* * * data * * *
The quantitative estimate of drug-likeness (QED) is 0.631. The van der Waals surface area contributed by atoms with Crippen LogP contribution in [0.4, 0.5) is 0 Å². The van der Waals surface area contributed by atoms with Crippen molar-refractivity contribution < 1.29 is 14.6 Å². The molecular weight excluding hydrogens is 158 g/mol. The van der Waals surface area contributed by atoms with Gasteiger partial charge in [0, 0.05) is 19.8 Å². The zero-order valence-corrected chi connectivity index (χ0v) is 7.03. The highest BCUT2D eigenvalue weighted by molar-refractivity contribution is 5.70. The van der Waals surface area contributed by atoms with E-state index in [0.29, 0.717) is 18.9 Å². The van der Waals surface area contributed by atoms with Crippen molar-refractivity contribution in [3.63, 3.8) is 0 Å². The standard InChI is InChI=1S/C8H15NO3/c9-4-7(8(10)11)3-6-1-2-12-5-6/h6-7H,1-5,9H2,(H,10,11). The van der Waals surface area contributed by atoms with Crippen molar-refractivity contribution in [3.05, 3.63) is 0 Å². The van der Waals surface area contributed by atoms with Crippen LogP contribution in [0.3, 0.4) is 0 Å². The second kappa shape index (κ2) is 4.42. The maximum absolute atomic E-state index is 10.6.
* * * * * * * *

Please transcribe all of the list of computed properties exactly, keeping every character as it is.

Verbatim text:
The quantitative estimate of drug-likeness (QED) is 0.631. The van der Waals surface area contributed by atoms with Crippen LogP contribution in [0.4, 0.5) is 0 Å². The van der Waals surface area contributed by atoms with Crippen molar-refractivity contribution < 1.29 is 14.6 Å². The molecular weight excluding hydrogens is 158 g/mol. The van der Waals surface area contributed by atoms with Gasteiger partial charge in [0, 0.05) is 19.8 Å². The zero-order valence-corrected chi connectivity index (χ0v) is 7.03. The highest BCUT2D eigenvalue weighted by molar-refractivity contribution is 5.70. The van der Waals surface area contributed by atoms with E-state index in [0.29, 0.717) is 18.9 Å². The van der Waals surface area contributed by atoms with Crippen molar-refractivity contribution in [3.63, 3.8) is 0 Å². The standard InChI is InChI=1S/C8H15NO3/c9-4-7(8(10)11)3-6-1-2-12-5-6/h6-7H,1-5,9H2,(H,10,11). The van der Waals surface area contributed by atoms with Crippen molar-refractivity contribution in [3.05, 3.63) is 0 Å². The van der Waals surface area contributed by atoms with Crippen LogP contribution in [0.3, 0.4) is 0 Å². The second kappa shape index (κ2) is 4.42. The maximum absolute atomic E-state index is 10.6.